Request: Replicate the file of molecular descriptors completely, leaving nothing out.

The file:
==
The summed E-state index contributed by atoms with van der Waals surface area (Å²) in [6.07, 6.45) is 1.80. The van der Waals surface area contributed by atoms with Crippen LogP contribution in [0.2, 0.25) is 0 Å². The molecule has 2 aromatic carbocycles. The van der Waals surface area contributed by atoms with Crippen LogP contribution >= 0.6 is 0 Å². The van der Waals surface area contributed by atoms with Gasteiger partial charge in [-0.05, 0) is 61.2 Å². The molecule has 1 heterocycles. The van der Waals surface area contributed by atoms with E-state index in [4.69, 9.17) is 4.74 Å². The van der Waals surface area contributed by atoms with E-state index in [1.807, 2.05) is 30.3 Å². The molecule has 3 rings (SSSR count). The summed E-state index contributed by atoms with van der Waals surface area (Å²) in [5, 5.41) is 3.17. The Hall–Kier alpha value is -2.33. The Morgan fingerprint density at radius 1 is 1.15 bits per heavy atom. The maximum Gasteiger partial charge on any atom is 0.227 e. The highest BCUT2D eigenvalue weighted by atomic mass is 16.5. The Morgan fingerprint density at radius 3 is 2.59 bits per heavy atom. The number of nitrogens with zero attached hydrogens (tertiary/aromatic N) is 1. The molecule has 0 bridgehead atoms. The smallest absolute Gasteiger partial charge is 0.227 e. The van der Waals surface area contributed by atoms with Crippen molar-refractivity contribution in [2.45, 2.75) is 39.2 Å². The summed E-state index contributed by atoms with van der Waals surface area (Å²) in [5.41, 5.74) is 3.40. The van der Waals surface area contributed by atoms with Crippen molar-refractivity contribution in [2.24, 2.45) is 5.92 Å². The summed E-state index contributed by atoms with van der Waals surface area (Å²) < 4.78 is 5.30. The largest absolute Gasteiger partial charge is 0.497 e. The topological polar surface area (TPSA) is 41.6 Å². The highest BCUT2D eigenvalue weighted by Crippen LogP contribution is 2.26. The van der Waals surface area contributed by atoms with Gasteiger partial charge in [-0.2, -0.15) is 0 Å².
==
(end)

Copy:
The summed E-state index contributed by atoms with van der Waals surface area (Å²) in [6.07, 6.45) is 1.80. The van der Waals surface area contributed by atoms with Crippen LogP contribution in [0.2, 0.25) is 0 Å². The molecule has 2 aromatic carbocycles. The van der Waals surface area contributed by atoms with Crippen LogP contribution >= 0.6 is 0 Å². The van der Waals surface area contributed by atoms with Gasteiger partial charge in [-0.05, 0) is 61.2 Å². The molecule has 1 heterocycles. The van der Waals surface area contributed by atoms with E-state index in [4.69, 9.17) is 4.74 Å². The van der Waals surface area contributed by atoms with E-state index in [1.807, 2.05) is 30.3 Å². The molecule has 3 rings (SSSR count). The summed E-state index contributed by atoms with van der Waals surface area (Å²) in [5, 5.41) is 3.17. The Hall–Kier alpha value is -2.33. The Morgan fingerprint density at radius 1 is 1.15 bits per heavy atom. The maximum Gasteiger partial charge on any atom is 0.227 e. The highest BCUT2D eigenvalue weighted by atomic mass is 16.5. The Morgan fingerprint density at radius 3 is 2.59 bits per heavy atom. The number of nitrogens with zero attached hydrogens (tertiary/aromatic N) is 1. The molecule has 0 bridgehead atoms. The smallest absolute Gasteiger partial charge is 0.227 e. The van der Waals surface area contributed by atoms with Crippen molar-refractivity contribution in [2.45, 2.75) is 39.2 Å². The summed E-state index contributed by atoms with van der Waals surface area (Å²) in [5.41, 5.74) is 3.40. The van der Waals surface area contributed by atoms with Crippen molar-refractivity contribution in [2.24, 2.45) is 5.92 Å². The summed E-state index contributed by atoms with van der Waals surface area (Å²) < 4.78 is 5.30. The largest absolute Gasteiger partial charge is 0.497 e. The topological polar surface area (TPSA) is 41.6 Å². The highest BCUT2D eigenvalue weighted by Crippen LogP contribution is 2.26. The van der Waals surface area contributed by atoms with Gasteiger partial charge in [-0.2, -0.15) is 0 Å².